Black Love Loses Luster

Love hasn’t changed, but the way modern society views love has. The positive image of black love that has been portrayed by Hollywood has morphed into a misleading message of self-fulfillment.

Black love in Hollywood has lost its substance.

It no longer appears as a partnership or long-lasting friendship. It’s not sacred, desirable, patient, or real. Now it appears as a business deal, something people do to acquire a certain status. It is about personal gain, drama and “self.”

From the days of “Good Times;” “The Jeffersons;” “The Cosby Show” and “Martin” to the days of “Basketball Wives;” “Real Housewives of Atlanta” and “Love & Hip Hop,” Hollywood has demoralized the appearance of black love. But is it Hollywood or is it society? Even with fairy tales and romances, some of what is depicted in Hollywood takes place in everyday life. Has the black society changed the view on love and why people should be in love?

There is a widespread trend of self-gratification and it has trickled into the sacred realm of love and contaminated it. The key source: reality TV.

Black women who have been showcased in the homes of America are money-hungry, self-centered and opportunistic. They use “love” as way to provide for their selfish desires. They would rather exchange their womanly nature for the promiscuous nature of their male counterpart’s until they’re ready to settle down.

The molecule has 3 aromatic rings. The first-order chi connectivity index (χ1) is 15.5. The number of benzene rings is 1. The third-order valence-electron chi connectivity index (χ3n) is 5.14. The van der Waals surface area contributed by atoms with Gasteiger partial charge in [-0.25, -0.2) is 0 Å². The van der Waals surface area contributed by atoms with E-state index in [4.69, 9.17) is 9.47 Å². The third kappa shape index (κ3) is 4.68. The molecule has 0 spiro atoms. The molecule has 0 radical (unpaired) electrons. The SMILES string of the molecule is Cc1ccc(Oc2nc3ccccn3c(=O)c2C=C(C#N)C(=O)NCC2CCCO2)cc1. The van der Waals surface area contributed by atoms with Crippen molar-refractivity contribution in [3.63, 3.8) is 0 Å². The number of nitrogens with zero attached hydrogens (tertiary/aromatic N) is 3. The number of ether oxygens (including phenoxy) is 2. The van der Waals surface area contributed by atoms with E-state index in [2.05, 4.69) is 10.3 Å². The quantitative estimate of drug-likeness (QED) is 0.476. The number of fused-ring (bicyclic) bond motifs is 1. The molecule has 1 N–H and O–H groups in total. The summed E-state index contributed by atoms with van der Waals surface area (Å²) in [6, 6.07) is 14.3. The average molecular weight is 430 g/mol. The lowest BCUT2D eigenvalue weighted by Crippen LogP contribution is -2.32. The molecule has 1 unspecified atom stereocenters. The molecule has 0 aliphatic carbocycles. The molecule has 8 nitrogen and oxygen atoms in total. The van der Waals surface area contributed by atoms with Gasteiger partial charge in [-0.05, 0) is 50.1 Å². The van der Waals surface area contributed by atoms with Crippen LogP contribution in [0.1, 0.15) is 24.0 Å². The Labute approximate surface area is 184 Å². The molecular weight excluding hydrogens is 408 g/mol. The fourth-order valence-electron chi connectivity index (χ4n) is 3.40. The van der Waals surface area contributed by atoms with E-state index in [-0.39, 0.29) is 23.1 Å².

Black men aren’t left out of this equation either. On TV they showcase themselves as egotistical who don’t honor women and indulge in high amounts of promiscuity. They’re career -oriented and focused, but unsure of themselves. The excuse of distrust in women or not being ready for commitment is a very popular motto these male characters use as well.

Besides adults, who else is watching these shows? Children.

The entertainment industry can influence the way a child processes certain situations. Young girls fantasize about what they see on TV. Being a young woman, I remember fantasizing about my future husband being like the men on TV. Back then, black love had substance, but where is it now? It has been altered to fit the lifestyle of self-gratification and I don’t think we will ever get that image back.